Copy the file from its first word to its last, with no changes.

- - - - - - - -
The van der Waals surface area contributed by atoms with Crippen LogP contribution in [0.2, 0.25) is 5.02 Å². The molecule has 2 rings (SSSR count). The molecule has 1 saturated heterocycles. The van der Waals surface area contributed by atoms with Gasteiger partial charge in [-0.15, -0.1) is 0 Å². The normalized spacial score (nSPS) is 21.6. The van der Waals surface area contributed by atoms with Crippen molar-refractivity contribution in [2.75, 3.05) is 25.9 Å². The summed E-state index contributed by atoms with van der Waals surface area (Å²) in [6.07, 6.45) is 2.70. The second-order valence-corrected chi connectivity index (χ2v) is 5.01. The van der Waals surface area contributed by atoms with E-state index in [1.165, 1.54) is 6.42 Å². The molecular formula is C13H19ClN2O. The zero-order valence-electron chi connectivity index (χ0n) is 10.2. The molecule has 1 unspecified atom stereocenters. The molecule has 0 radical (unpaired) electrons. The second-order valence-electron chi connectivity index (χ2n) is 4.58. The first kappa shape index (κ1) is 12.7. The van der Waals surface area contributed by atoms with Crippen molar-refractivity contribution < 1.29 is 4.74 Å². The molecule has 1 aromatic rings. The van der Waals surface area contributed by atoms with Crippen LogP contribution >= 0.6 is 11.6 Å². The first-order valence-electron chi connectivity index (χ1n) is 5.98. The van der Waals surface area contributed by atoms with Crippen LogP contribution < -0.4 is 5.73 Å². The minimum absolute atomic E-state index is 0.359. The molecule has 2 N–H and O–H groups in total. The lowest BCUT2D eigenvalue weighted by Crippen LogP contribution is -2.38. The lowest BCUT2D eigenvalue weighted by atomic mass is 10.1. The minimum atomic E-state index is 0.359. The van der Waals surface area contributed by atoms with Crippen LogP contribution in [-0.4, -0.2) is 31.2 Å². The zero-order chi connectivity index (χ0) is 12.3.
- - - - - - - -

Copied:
The van der Waals surface area contributed by atoms with Crippen LogP contribution in [0.2, 0.25) is 5.02 Å². The molecule has 2 rings (SSSR count). The molecule has 1 saturated heterocycles. The van der Waals surface area contributed by atoms with Gasteiger partial charge in [-0.15, -0.1) is 0 Å². The normalized spacial score (nSPS) is 21.6. The van der Waals surface area contributed by atoms with Crippen molar-refractivity contribution in [2.75, 3.05) is 25.9 Å². The summed E-state index contributed by atoms with van der Waals surface area (Å²) in [6.07, 6.45) is 2.70. The second-order valence-corrected chi connectivity index (χ2v) is 5.01. The van der Waals surface area contributed by atoms with E-state index in [1.165, 1.54) is 6.42 Å². The molecular formula is C13H19ClN2O. The zero-order valence-electron chi connectivity index (χ0n) is 10.2. The molecule has 1 unspecified atom stereocenters. The molecule has 0 radical (unpaired) electrons. The second-order valence-electron chi connectivity index (χ2n) is 4.58. The first kappa shape index (κ1) is 12.7. The van der Waals surface area contributed by atoms with Crippen molar-refractivity contribution < 1.29 is 4.74 Å². The molecule has 1 aromatic rings. The van der Waals surface area contributed by atoms with Crippen LogP contribution >= 0.6 is 11.6 Å². The first-order valence-electron chi connectivity index (χ1n) is 5.98. The van der Waals surface area contributed by atoms with Crippen LogP contribution < -0.4 is 5.73 Å². The minimum absolute atomic E-state index is 0.359. The molecule has 2 N–H and O–H groups in total. The lowest BCUT2D eigenvalue weighted by Crippen LogP contribution is -2.38. The lowest BCUT2D eigenvalue weighted by atomic mass is 10.1. The minimum atomic E-state index is 0.359. The van der Waals surface area contributed by atoms with Crippen LogP contribution in [-0.4, -0.2) is 31.2 Å². The zero-order chi connectivity index (χ0) is 12.3.